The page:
BABY Elkie's arrival was in a completely different world to what new mum Remi Squire's had anticipated days earlier.
Elkie was born two days into the first stage three lockdown and she did not get to properly see anyone apart from her parents for the first five or so weeks of her life.
Maternal child and health resources have been limited in a face-to-face capacity and, for the most part, Ms Squire felt she was really flying by the seat of her pants to look after a new baby. She said it had been more overwhelming than she had ever anticipated.
Ballarat midwife, maternal child and health nurse and author Belinda Joyce has been offering a free online virtual village for new parents across the region to tap into and chat or to ask her general advice.
Ms Squire said sessions had been invaluable, particularly when you might otherwise fall in a trap of turning to Google for help.
"It's been a good resource to have someone qualified to chat to weekly," Ms Squire said. "I did the council mothers' group sessions but this has been ongoing. It's been really fantastic and supportive the whole journey."
Ms Joyce, who wrote the book Survive and Enjoy Your Baby, said her goal remains trying to empower parents - particularly amid the pandemic.
She calls this a virtual village because they were all navigating parenthood for the first time without regular ways to meet other new parents or draw on family support.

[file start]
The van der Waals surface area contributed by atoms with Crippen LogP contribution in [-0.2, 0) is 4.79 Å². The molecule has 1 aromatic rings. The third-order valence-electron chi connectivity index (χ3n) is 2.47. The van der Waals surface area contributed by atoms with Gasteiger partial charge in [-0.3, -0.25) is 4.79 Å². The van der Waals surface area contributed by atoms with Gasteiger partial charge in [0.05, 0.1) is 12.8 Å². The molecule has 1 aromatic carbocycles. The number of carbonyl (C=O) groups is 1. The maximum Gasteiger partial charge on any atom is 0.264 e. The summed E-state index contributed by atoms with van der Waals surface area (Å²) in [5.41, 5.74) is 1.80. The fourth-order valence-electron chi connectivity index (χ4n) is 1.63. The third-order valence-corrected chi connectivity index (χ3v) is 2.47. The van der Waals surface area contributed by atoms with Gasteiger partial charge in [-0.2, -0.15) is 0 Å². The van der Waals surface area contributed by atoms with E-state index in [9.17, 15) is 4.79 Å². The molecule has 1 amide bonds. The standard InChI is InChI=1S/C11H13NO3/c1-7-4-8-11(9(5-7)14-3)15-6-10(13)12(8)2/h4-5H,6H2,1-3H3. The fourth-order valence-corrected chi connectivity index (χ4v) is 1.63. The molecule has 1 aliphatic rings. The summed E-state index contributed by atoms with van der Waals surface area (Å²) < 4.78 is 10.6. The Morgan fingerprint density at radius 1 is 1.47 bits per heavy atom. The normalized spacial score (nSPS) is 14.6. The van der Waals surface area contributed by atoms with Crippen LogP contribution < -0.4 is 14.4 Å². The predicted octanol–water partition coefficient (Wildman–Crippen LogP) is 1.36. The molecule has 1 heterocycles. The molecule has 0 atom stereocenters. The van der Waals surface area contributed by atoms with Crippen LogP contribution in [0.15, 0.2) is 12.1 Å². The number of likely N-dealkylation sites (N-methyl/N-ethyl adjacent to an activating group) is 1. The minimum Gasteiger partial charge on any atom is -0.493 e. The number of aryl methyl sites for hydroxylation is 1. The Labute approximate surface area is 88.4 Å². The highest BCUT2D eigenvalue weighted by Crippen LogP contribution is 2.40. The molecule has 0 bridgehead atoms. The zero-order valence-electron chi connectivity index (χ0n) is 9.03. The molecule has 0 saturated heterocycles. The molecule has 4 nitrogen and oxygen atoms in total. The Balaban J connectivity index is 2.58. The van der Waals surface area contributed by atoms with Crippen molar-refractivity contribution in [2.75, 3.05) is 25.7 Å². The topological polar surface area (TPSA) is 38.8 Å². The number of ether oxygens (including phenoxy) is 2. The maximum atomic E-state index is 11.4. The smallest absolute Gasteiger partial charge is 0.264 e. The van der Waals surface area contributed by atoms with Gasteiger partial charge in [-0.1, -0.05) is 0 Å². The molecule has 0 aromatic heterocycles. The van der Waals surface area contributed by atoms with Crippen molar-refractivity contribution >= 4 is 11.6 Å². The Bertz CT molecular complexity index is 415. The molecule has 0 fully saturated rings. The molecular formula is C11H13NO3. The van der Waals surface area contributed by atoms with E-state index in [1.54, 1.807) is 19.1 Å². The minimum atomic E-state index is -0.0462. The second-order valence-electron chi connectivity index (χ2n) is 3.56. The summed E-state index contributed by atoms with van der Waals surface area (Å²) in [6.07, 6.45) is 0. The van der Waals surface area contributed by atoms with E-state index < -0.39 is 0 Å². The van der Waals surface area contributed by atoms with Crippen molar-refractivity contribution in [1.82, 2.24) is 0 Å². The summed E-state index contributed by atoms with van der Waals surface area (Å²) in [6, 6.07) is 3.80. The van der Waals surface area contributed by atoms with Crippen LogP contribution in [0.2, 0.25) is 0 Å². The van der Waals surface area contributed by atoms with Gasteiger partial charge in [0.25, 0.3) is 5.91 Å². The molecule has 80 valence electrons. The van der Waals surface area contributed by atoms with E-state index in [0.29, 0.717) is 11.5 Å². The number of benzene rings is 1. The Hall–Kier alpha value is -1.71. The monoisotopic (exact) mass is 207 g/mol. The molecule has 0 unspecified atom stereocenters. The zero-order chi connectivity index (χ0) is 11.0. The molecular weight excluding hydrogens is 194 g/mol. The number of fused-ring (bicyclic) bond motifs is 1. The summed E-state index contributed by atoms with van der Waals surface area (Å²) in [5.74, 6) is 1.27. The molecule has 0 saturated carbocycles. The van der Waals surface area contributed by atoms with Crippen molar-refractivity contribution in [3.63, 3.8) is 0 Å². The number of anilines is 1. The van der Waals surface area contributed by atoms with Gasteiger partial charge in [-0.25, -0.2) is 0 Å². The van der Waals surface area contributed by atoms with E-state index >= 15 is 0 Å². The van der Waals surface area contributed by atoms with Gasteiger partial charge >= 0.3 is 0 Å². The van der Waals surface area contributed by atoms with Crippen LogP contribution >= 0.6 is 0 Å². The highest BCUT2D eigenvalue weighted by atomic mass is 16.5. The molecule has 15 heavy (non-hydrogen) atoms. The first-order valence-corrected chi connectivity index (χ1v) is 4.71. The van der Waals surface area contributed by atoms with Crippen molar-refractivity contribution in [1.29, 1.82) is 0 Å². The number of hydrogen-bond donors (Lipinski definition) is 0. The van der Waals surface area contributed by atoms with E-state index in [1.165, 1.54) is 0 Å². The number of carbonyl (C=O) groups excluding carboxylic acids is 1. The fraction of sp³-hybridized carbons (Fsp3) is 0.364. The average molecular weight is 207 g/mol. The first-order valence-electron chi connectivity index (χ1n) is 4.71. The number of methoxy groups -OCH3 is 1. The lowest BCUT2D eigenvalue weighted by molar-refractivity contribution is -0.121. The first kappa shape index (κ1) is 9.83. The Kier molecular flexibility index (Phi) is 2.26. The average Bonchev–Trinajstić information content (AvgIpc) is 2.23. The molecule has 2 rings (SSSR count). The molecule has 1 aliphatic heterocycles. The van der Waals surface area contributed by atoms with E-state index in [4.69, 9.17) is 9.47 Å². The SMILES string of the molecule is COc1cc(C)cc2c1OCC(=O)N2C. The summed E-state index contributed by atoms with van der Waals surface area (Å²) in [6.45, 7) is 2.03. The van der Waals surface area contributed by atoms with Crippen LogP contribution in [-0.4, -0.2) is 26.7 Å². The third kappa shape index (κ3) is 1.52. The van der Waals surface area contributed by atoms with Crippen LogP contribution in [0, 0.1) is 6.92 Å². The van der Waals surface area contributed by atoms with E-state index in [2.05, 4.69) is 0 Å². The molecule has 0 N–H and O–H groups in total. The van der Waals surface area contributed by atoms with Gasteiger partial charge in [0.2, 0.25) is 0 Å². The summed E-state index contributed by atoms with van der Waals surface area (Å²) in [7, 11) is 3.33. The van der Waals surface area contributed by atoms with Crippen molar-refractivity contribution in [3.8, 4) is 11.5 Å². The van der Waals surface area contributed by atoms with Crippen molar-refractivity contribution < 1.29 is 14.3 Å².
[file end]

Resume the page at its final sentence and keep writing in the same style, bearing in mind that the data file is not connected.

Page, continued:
Since the pandemic set in, most services for new parents have been limited to phone consultations for maternal child and health, midwives, lactation, general practitioners and obstetricians. Many parents were missing out on childbirth education classes, were experiencing shorter hospital stays and mothers groups were limited to one-hour meets for four weeks.
Ms Joyce said it was important parents know help was still available from these services and professionals, just in a different format. her group helped to offer general advice but, importantly, connections.
"It's so good for parents to see they are not the only ones. They know on one level they are not alone, but it's good to see other parents with babies on their knees...to talk and hear each other," Ms Joyce said. "It's not just about me giving a talk or answers, we're sharing our wins.
"When one of our babies took to first rolling over, it lifts everybody's mood. All that said, so much of being a new parent is really reduced. There's not a chance to show your baby off to family and friends. They're just not seeing them much or at all."
When one of our babies took to first rolling over, it lifts everybody's mood.Belinda Joyce
Ms Joyce said sleep, feeding issues and growth were key concerns among new parents in the pandemic. especially the latter with further waits between weighs. Isolation also crops up every week in talks.
Socialisation and immunity are two factors Ms Joyce said were without precedent. There was no research or resource as to the impacts the pandemic might have on babies or new parents.
"We have a whole state of distressed parents who feel anxious and desperate. Parents are screaming out for help, support and social connection," Ms Joyce said.
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